We often get this question: Do we need a strategic plan or a business plan?
Frankly, they are similar in many ways, and since each plan has to be tailored to the organization it is prepared for, one can easily blur into the other. Both types of plans typically include a vision for the future, research into trends and opportunities, and, of course, clear goals and strategies to achieve that vision. Both create road maps for the future.
JVA’s Earned Income for Nonprofits workshop on February 23-24 is specifically designed for nonprofits that are exploring or expanding their social enterprise efforts to increase impact and financial sustainability, a critical component of many business and strategic plans. Find out more here.
What sets a strategic plan apart is its focus on the organization and its impact. What changes would we like to see in the world, and what should our role be in accomplishing those changes? Strategic plans are visionary documents, although they also need to be practical. Such as: what strategies do we need to pursue to find the funding we need to achieve that impact?
Strategic plans typically involve the board of directors, who contribute their knowledge about the community and the needs the organization could address. They clarify the long-term direction for the organization, often looking out five or more years.
While some strategic planning is done internally, typically, nonprofits work with a skilled consultant to facilitate the process, who brings in an outside perspective and provides best-practice techniques for strategic planning.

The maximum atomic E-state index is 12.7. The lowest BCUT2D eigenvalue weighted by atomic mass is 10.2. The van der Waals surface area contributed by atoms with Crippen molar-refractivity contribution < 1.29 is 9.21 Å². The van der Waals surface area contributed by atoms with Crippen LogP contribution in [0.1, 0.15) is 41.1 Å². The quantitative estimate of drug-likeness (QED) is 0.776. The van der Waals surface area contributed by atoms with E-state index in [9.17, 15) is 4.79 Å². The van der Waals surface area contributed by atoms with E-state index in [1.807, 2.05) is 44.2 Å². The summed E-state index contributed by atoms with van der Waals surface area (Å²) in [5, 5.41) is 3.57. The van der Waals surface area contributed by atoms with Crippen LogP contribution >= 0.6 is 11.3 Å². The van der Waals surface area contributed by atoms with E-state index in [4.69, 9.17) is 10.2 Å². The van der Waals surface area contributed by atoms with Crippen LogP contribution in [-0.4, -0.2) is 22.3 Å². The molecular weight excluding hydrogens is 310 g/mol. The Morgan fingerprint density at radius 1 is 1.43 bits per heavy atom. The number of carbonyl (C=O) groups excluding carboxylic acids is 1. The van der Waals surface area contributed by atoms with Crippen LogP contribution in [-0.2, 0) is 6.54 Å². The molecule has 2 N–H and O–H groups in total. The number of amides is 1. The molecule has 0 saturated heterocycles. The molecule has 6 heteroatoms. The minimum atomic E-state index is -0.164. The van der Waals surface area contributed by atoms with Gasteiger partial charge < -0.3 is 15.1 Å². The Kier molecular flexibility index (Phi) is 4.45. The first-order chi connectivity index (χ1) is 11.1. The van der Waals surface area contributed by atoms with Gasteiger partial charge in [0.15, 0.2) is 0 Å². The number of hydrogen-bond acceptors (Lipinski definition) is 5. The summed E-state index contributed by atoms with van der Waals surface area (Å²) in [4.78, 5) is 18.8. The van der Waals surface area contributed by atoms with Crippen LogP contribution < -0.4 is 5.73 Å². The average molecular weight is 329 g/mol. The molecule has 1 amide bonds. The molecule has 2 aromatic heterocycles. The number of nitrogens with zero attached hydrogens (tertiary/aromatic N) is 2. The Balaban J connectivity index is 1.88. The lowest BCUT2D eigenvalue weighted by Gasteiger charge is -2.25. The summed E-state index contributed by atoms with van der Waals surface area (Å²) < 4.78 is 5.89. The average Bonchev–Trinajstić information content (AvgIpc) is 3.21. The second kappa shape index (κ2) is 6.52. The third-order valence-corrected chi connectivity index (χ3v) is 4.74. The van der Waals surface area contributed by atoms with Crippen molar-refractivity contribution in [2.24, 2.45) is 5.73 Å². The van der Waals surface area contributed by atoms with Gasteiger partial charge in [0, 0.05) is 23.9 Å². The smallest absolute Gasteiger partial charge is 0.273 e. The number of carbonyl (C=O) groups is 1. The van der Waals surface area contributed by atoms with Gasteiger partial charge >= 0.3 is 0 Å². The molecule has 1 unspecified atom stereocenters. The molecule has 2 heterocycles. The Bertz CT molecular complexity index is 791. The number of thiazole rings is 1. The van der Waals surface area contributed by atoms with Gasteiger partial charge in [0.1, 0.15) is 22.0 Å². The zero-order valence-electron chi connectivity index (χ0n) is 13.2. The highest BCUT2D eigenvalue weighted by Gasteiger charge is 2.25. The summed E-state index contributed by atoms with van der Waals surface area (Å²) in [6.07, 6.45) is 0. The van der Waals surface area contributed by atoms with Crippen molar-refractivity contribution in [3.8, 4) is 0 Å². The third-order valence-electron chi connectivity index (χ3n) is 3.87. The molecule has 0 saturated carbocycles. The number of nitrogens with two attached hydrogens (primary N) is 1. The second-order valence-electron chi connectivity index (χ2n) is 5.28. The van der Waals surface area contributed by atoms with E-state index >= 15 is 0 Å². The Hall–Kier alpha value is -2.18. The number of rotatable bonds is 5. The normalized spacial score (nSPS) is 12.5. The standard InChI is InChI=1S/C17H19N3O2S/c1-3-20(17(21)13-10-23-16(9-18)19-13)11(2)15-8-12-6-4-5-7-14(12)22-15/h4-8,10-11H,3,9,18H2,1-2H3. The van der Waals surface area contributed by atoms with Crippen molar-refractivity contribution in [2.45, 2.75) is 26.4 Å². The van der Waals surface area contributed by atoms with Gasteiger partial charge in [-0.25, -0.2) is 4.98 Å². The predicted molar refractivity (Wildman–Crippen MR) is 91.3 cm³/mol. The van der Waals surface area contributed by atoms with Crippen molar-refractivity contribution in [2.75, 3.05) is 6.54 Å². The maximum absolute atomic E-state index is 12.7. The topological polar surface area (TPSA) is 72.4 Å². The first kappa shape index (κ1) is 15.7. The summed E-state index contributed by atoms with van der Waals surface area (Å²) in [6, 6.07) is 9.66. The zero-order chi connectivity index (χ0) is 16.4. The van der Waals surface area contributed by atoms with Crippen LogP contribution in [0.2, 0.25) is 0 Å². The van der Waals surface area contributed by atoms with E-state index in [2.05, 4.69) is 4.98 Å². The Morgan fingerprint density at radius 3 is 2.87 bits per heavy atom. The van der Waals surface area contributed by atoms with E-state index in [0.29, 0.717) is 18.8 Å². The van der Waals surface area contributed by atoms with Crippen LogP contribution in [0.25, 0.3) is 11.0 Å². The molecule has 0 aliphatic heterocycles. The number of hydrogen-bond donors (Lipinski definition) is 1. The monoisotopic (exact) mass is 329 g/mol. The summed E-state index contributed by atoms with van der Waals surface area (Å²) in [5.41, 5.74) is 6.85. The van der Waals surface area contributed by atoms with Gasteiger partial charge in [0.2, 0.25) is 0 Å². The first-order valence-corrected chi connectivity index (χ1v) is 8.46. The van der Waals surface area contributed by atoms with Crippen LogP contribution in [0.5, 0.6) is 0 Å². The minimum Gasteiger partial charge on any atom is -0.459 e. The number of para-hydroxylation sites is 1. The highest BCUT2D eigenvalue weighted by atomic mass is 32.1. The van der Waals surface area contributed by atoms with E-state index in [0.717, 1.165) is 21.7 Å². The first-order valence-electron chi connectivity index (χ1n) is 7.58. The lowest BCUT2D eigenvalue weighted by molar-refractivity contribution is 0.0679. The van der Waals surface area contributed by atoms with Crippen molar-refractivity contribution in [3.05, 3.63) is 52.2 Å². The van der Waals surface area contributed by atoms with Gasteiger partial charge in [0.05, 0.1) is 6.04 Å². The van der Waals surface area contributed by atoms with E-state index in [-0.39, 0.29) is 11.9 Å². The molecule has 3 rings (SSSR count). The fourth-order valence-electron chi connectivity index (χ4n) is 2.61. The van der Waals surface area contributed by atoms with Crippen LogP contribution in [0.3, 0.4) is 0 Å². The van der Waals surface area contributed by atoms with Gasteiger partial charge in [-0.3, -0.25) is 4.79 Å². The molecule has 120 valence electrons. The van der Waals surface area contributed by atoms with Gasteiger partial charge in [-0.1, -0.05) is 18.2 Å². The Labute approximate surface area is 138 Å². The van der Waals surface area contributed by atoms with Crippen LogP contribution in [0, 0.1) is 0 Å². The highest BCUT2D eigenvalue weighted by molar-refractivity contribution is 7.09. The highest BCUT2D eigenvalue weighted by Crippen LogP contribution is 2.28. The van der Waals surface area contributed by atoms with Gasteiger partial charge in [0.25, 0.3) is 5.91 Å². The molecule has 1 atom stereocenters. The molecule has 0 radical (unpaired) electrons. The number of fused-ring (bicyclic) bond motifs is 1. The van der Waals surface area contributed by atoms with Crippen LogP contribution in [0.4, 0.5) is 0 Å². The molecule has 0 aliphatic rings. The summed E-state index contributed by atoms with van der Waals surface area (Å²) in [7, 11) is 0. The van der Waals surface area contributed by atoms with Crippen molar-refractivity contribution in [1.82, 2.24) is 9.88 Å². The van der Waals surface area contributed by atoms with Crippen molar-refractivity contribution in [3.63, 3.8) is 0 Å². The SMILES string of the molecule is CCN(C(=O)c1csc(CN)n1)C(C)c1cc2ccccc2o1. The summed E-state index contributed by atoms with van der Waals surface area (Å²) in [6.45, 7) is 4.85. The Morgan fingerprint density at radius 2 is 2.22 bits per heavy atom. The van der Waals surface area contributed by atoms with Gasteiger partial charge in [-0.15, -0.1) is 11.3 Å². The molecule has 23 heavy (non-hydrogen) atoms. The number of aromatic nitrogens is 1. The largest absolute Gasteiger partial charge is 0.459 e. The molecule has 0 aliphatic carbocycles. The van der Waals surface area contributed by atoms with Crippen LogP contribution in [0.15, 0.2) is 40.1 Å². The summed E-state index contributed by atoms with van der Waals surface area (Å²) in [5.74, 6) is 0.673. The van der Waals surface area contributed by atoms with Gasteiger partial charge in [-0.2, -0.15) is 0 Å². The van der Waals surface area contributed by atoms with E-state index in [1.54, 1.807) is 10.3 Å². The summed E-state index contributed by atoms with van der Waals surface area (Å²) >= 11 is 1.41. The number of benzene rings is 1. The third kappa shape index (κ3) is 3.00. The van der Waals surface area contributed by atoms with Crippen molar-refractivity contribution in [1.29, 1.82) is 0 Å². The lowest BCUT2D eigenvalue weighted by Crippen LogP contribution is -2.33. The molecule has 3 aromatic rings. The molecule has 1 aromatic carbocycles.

In contrast, the emphasis of a business plan is on the enterprise (the nonprofit or a program of that organization), and what revenues and financial condition is both desirable and achievable. It often looks at a shorter period of time, typically two to three years. It does that by carefully analyzing its likely customers, the market where it will operate, likely competitors and how feasible its goals are. It includes information on what kinds of marketing strategies will be required to attract those customers.
A business plan is very much a business-oriented document, typically less visionary compared to a strategic plan. It usually contains detailed market analysis and comprehensive financial projections. It may also include social goals (such as for a social enterprise); but ultimately, the business plan needs to demonstrate if and how the business will succeed financially. Often business plans are preceded by feasibility studies, to assess whether the proposed venture is viable or how it needs to change to become viable.
Business plans are implementation plans, and they are typically prepared by a consultant with expertise in business planning, in partnership with staff with subject-area knowledge.
The Bottom Line
Whether you are looking to create a strategic plan or a business plan, or a hybrid of the two, the bottom line is to create something that’s clear about where you are today (assessment), where you want to be at some point in the future (vision with goals), and, finally, how you plan to get there (strategies). Be sure to create the road map that works best for your organization and then follow it!